This admission was part  of a speech justifying the retaliatory bombing
    of Libya for  its alleged involvement in the La Belle discotheque 
    bombing in Berlin's Schoeneberg district, where two U.S.  soldiers and
    a Turkish woman were killed, and 200 others  injured. Reagan wasn't
    talking about American  monitoring of Libyan news broadcasts. Rather,
    his "direct,  precise, and undeniable proof"  referred to secret 
    (encrypted) diplomatic communication between Tripoli  and the Libyan
    embassy in East Berlin. 
    > 	Next, this leak was compound by the U.S.  demonstration that it was
    also reading secret Iranian  communications.  As reported in
    Switzerland's <italic>Neue  Zurcher Zeitung</italic>,  the U.S.
    provided the contents of  encrypted Iranian messages to France to
    assist in the  conviction of Ali Vakili Rad and Massoud Hendi for the 
    stabbing death in the Paris suburb of Suresnes of the  former Iranian
    prime minister Shahpour Bakhtiar and his  personal secretary Katibeh
    Fallouch. [2] 
    >  	What these two countries had in common was they  had both purchased
    cryptographic communication  equipment from the Swiss firm Crypto AG.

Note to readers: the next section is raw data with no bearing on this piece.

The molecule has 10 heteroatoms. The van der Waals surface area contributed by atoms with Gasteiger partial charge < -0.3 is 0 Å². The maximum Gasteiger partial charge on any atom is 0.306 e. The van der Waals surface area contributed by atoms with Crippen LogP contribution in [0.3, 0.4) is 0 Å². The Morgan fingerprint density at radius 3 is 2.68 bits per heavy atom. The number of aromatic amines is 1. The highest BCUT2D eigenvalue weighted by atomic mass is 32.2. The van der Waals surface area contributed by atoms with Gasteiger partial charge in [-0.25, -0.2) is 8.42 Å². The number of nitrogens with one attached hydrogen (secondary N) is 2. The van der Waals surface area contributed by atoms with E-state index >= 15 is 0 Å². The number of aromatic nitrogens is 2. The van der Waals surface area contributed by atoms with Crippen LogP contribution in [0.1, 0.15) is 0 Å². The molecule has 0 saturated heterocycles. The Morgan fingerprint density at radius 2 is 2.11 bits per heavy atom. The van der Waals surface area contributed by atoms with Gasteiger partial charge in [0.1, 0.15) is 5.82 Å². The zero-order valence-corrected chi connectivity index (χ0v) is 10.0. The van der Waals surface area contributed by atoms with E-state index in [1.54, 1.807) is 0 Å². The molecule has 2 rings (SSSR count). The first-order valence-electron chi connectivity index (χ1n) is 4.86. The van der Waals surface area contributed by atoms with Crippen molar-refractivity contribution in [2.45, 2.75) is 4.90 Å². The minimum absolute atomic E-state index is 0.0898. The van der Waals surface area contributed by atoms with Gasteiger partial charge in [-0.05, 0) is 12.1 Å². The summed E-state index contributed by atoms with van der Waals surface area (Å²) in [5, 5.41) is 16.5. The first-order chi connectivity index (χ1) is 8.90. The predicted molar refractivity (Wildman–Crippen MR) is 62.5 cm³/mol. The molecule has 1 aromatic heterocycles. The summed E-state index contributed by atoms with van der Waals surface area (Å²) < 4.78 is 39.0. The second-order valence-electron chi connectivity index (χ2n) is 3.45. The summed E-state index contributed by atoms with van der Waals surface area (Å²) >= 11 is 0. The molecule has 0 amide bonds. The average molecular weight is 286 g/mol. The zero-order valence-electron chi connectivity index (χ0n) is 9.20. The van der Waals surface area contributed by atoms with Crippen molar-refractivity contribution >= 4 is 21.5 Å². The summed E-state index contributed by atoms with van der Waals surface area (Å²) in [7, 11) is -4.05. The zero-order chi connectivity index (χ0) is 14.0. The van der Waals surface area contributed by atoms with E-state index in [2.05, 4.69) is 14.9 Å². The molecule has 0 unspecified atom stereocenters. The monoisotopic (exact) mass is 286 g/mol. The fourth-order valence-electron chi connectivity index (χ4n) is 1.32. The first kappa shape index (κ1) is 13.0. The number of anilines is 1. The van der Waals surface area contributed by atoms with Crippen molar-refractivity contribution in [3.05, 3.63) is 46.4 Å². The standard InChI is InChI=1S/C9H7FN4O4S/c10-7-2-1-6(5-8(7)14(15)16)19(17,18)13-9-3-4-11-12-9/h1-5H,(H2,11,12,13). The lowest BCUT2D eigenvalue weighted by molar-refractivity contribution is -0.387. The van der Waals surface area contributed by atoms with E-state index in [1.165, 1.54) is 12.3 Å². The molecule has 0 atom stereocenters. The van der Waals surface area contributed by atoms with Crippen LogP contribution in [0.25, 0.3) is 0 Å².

Crypto AG  was founded in 1952 by the (Russian-born) Swedish 
    cryptographer Boris Hagelin who located his company in   Zug.  Boris
    had created the "Hagelin-machine", a  encryption device similar to the
    German "Enigma".  The  Hagelin machine was used on the side of the
    Allies in  World War II. 
    > 	Crypto AG was an old and venerable firm, and  Switzerland was a
    neutral country. So Crypto AG's  enciphering devices for voice
    communication and digital  data networks were popular, and customers
    came from  130 countries. These included the Vatican, as well the 
    governments of Iraq, Iran, and Libya.  Such countries  were naturally
    skeptical of cryptographic devices sold in  many NATO countries, so
    turned to relatively neutral  Switzerland for communication security. 
    > 	Iran demonstrated its suspicion about the source of  the leaks, when
    it arrested Hans Buehler, a top salesman  for Crypto AG, in Teheran on